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Thursday, July 01, 2010

IT Companies fight back on H-1B requirements and sue DHS and USCIS

IT Companies fight back on H-1B requirements and sue DHS and USCIS

By Udai V. Singh, Attorney-at-Law

For nearly two decades, IT companies in US have been using H-1B temporary worker visa for employing the services of IT professionals for projects in US. H-1B visa allows a US employer to sponsor a foreign worker in professional or specialty occupation to work in US for a temporary period up to six years. During the present economic downturn, the US professional workers complained that they were been replaced by lesser paid H-1B workers.

On January 8, 2010, Associate Director of USCIS, Donald Neufeld issued a memo providing guidance in the H-1B context, on determining employer-employee relationships. The memo adds requirements for H-1B petitions that are not covered by the H-1B regulations. Specifically, the memo precludes employers from placing H-1B workers at client worksites in many situations and bars many employer-owned businesses from filing an H-1B petition. The Memo stated, "In support of an H-1B petition, a petitioner must not only establish that the beneficiary is coming to the United States temporarily to work in a specialty occupation but the petitioner must also satisfy the requirement of being a U.S. employer by establishing that a valid employer-employee relationship exists between the U.S. employer and the beneficiary throughout the requested H-IB validity period." The Memo presented the following example as not meeting H-1B requirements: Third-Party Placement/ "Job-Shop" The petitioner is a computer consulting company. The petitioner has contracts with numerous outside companies in which it supplies these companies with employees to fulfill specific staffing needs. The specific positions are not outlined in the contract between the petitioner and the third-party company but are staffed on an as-needed basis. The beneficiary is a computer analyst. The beneficiary has been assigned to• work for the third-party company to fill a core position to maintain the third-party company's payroll. Once placed at the client company, the beneficiary reports to a manager who works for the third-party company. The beneficiary does not report to the petitioner for work assignments, and all work assignments are determined by the third-party company. The petitioner does not control how the beneficiary will complete daily tasks, and no propriety information of the petitioner is used by the beneficiary to complete any work assignments. The beneficiary's end-product, the payroll, is not in any way related to the petitioner's line of business, which is computer consulting. The beneficiary's progress reviews are completed by the client' company, not the petitioner. [Petitioner Has No Right to Control; No Exercise of Control]. Decision challenged in Court Now, as was expected, three employers (software developers and IT services firms) and two not-for-profit trade associations are challenging the Neufeld memo in federal district court. The plaintiffs allege that USCIS issued the memo in violation of the Administrative Procedure Act’s notice and comment requirements; that USCIS failed to perform a Regulatory Flexibility Act analysis; that the memo is inconsistent with existing regulations addressing the employee-employer relationship and the term “contractor” and conflicts with the plain language of the INA; and that it is arbitrary and capricious. Plaintiffs ask the court to preliminarily and permanently enjoin USCIS from implementing the memo (Broadgate et al. v. USCIS et al., No. 1:10cv00941 (D.C.D. filed June 8, 2010)). The press release on behalf of the Plaintiffs states: TecServe Alliance, the national trade association representing the IT services industry, filed a lawsuit today in U.S. District Court in and for the District of Columbia against U.S. Citizenship and Immigration Services (USCIS), Alejandro Mayorkas, Director of USCIS, the Department of Homeland Security (DHS), and Janet Napolitano, Secretary of Homeland Security. The five count Complaint charges that the government improperly and without any valid legal basis altered long-standing policy that has allowed IT staffing firms to obtain H-1B visas on the same basis as other companies. In an abrupt reversal of its policy without any notice or opportunity for comment and contrary to well settled law, the government now erroneously contends IT staffing firms are not “U.S. employers” and are therefore ineligible to serve as petitioners for H-1B visas. Since implementing this new policy, the agency has been improperly denying petitions of IT staffing firms on that basis. Along with the complaint, TechServe Alliance filed a motion seeking entry of a preliminary injunction barring the agency from continuing to enforce this policy as it was adopted in violation of law. “USCIS’s actions are a thinly veiled attack on the IT staffing industry and its business model,” observed Mark Roberts, CEO of TechServe Alliance. In a Memorandum dated January 8, 2010 by Donald Neufeld, Associate Director of Service Center Operations at USCIS (“Neufeld Memo”), USCIS reversed well settled policy, determining that IT staffing firms are not “U.S. employers” under U.S. immigration law and are therefore ineligible to access the H-1B visa program. USCIS arrived at this erroneous determination by arguing that IT staffing firms fail to exercise control over their consultants; summarily concluding there is no employer-employee relationship, an element of the definition of U.S. employer. In doing so, USCIS ignores the fact that IT staffing firms hire, fire, pay and supervise; activities which the applicable regulation as well as other areas of law have long recognized as establishing an employer-employee relationship. Alongside TechServe Alliance, the American Staffing Association and IT staffing firms Broadgate, Inc. Logic Planet, Inc. and DVR Softek Inc. are also plaintiffs in the action.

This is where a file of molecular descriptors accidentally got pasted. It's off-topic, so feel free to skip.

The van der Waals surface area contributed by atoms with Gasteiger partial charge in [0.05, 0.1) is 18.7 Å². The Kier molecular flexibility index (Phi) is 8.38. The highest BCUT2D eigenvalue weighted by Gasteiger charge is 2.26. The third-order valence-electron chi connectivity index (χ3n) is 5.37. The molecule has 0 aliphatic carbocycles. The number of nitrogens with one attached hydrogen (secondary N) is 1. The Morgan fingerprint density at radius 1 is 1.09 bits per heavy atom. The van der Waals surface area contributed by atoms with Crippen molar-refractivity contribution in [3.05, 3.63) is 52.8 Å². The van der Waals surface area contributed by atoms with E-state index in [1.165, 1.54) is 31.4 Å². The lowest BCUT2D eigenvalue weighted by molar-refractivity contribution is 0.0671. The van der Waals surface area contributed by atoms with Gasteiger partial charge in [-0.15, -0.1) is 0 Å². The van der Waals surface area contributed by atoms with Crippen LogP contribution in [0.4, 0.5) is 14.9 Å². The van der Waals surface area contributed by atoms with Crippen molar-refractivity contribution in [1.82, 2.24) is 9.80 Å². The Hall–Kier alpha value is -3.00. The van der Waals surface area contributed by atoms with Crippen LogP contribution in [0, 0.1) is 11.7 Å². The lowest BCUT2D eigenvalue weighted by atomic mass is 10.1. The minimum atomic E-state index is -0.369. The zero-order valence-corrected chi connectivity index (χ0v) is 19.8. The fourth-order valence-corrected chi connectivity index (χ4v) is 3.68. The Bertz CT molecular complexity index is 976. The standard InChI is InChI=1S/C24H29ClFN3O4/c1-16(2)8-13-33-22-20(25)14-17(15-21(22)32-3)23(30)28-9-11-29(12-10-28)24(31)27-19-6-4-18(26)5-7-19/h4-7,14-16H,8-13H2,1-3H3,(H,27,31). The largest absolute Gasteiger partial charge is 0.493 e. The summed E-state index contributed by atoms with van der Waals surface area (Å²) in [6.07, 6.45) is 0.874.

As of 05-21-2010, for fiscal year 2011, starting from 10-01-2010 to 09-30-2011, USCIS has received only 19,600 H-1B petitions. The current annual cap on the H-1B category is 65,000.

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image Admitted to practice in State of Georgia, USA since 1982, Mr. Singh practices Accident & Injury, Business, and Divorce only in Georgia. He practices federal immigration law in all immigration offices and immigration courts in USA. Udai Singh can be reached by phone at 770-300-0894 or 404-918-8167 or by e-mail: .(JavaScript must be enabled to view this email address) .
The information in the article is for general information and is NOT a legal advice. Do not use the information to determine any course of action in a specific matter.